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Finding Home: From Chicago to Durango

Only Available in Archive Formats.
Finding Home: From Chicago to Durango

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Finding Home: From Chicago to Durango

Finding Home: From Chicago to Durango

Only Available in Archive Formats.

Lizandra Nevarez with her 63-year-old cousin, whom she calls uncle. He is her Tio Leodagario. Melissa Giraud hide caption

toggle caption Melissa Giraud

Lizandra Nevarez with her 63-year-old cousin, whom she calls uncle. He is her Tio Leodagario.

Melissa Giraud

The Durango countryside is beautiful and mostly empty. Melissa Giraud hide caption

toggle caption Melissa Giraud

The Durango countryside is beautiful and mostly empty.

Melissa Giraud

Lizandra Nevarez, visiting from Chicago, sees her grandmother's house for the first time in the small village of Onze de Marzo in Durango. Melissa Giraud hide caption

toggle caption Melissa Giraud

Lizandra Nevarez, visiting from Chicago, sees her grandmother's house for the first time in the small village of Onze de Marzo in Durango.

Melissa Giraud

Ask 19-year-old Lizandra Nevarez where she's from and she'll say a village in Durango, Mexico — even though she was born and raised in Chicago. Her mother and grandmother were born in Durango. Not long ago, Lizandra Nevarez decided to see Durango for herself.

Lizandra's trip is a stunning reversal of her mother's and her grandmother's crossings into the United States 30 years before. They walked for days, feet nearly bare, hands rough and empty. Lizandra has her nails manicured, her stiletto boots shined, her hands full.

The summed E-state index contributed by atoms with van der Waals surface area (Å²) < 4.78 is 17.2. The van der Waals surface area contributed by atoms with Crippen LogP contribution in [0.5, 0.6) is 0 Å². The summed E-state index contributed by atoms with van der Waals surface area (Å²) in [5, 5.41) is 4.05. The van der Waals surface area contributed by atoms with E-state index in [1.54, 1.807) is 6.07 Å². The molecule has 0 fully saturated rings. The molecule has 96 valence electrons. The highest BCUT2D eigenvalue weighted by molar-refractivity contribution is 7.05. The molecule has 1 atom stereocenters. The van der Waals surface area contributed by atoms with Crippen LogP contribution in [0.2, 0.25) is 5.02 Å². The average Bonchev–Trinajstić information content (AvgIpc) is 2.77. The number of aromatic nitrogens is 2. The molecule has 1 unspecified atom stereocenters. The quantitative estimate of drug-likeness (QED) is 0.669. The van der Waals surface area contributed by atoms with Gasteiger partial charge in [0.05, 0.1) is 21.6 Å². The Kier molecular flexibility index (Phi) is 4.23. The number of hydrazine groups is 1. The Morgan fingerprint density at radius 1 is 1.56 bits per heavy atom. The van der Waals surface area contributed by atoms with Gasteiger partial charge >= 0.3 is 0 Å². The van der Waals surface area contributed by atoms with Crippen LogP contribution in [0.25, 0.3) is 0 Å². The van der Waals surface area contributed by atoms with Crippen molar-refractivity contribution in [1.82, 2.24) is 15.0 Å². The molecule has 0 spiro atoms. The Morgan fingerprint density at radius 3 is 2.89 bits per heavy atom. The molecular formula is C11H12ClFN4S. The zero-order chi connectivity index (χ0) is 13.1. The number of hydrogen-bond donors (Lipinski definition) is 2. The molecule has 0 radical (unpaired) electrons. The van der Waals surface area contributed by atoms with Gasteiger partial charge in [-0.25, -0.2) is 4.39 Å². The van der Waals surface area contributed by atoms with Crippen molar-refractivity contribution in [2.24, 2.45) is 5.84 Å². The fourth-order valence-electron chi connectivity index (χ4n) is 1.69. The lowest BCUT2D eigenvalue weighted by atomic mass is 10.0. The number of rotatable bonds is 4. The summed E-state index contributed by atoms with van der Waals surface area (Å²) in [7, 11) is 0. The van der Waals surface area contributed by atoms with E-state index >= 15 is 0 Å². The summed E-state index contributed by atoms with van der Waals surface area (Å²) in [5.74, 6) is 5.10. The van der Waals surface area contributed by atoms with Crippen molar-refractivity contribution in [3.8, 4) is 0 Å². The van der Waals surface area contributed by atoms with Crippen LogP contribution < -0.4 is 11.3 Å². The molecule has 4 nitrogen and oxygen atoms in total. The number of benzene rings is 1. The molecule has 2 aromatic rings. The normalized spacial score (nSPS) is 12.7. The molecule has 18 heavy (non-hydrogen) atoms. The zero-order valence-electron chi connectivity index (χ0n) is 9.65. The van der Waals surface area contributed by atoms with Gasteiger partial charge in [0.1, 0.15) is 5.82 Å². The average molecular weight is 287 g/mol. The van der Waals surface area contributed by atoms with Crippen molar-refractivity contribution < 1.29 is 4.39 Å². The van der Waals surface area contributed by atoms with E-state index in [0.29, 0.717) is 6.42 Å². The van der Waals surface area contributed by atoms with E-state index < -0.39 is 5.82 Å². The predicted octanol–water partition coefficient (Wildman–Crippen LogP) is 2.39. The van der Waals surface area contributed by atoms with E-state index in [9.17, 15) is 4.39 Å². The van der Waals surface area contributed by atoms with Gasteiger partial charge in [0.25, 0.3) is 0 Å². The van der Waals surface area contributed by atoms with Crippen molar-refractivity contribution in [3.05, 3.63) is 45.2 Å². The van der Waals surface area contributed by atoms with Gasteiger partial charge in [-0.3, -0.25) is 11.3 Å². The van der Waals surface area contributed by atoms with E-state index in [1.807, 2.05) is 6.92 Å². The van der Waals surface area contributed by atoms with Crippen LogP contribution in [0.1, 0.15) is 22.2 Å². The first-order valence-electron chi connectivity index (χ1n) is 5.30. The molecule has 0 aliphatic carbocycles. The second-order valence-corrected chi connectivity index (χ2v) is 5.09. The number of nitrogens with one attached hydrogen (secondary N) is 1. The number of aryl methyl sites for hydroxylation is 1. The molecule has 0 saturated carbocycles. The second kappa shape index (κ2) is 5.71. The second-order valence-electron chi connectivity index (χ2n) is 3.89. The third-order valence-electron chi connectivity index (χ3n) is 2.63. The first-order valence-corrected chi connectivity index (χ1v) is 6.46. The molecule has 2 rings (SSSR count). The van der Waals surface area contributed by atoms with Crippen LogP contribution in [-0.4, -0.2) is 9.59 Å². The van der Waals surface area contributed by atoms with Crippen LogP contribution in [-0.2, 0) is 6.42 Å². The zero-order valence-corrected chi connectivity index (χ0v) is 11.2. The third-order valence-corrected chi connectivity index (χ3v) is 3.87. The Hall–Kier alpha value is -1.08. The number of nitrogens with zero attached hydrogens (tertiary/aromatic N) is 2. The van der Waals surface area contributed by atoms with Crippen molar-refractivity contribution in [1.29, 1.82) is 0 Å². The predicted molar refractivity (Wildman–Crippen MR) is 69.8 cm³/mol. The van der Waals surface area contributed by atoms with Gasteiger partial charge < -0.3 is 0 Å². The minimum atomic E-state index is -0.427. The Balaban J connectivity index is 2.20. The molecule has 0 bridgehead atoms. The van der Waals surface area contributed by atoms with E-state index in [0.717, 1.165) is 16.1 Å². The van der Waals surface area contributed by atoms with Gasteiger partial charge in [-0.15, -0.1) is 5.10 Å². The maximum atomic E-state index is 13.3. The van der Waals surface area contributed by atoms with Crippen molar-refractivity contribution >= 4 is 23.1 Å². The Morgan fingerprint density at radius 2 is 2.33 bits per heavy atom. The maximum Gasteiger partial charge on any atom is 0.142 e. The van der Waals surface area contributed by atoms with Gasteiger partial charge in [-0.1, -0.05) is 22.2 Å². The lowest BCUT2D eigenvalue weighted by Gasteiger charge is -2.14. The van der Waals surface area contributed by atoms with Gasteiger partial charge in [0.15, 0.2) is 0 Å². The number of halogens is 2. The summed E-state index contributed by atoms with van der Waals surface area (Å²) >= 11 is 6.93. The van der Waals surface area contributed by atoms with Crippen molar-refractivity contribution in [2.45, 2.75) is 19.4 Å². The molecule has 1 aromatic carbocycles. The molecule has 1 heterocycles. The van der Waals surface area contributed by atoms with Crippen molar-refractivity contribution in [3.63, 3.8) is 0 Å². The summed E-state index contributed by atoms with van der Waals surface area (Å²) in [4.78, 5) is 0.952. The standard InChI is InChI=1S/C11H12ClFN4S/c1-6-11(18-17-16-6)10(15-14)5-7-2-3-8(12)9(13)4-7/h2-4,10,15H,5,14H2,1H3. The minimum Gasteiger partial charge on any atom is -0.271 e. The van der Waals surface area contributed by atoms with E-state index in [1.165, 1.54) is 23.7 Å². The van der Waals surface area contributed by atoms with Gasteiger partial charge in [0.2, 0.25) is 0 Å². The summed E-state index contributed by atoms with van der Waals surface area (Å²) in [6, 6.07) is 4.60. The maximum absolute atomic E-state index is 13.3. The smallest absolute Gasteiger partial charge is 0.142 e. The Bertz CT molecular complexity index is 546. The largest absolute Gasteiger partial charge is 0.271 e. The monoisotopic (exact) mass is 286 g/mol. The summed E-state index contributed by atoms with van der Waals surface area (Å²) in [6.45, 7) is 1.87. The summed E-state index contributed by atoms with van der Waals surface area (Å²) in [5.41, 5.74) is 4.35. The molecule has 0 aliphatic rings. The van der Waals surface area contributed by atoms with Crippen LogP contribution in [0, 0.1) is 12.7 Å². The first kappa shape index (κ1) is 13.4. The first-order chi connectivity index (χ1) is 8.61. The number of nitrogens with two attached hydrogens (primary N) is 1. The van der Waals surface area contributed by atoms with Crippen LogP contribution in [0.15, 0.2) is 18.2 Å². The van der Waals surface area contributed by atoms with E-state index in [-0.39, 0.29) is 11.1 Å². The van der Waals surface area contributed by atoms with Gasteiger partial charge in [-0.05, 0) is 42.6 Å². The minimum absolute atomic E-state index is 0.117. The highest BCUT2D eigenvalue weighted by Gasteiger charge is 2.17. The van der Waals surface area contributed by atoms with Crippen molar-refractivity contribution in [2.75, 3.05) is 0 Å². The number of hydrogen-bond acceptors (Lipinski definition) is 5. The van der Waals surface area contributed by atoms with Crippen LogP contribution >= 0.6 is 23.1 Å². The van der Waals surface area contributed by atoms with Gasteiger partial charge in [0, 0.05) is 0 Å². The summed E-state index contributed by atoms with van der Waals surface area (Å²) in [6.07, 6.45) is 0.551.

She is one of a growing number of young people from the Chicago area who call themselves Duranguenses. They are immersed in the culture and romance of that arid, mountainous region — which was home to Pancho Villa and has often been used as the backdrop for Hollywood westerns.

Lizandra is a citizen of the United States, but calls herself "175 percent Mexican." All year in Chicago, she listens to Duranguense music on her drive to work. She saves what she can from her job at a shipping company to go to Durango. She is determined to forge a connection to her native state.

She heads to Durango with hopes of connecting to her family in the small village, or rancho, of Onze de Marzo. As she soon discovers when she arrives, the past gets in the way.

This piece is part of a larger project called OchoTEEN, produced by Melissa Giraud and edited by Julie Subrin.

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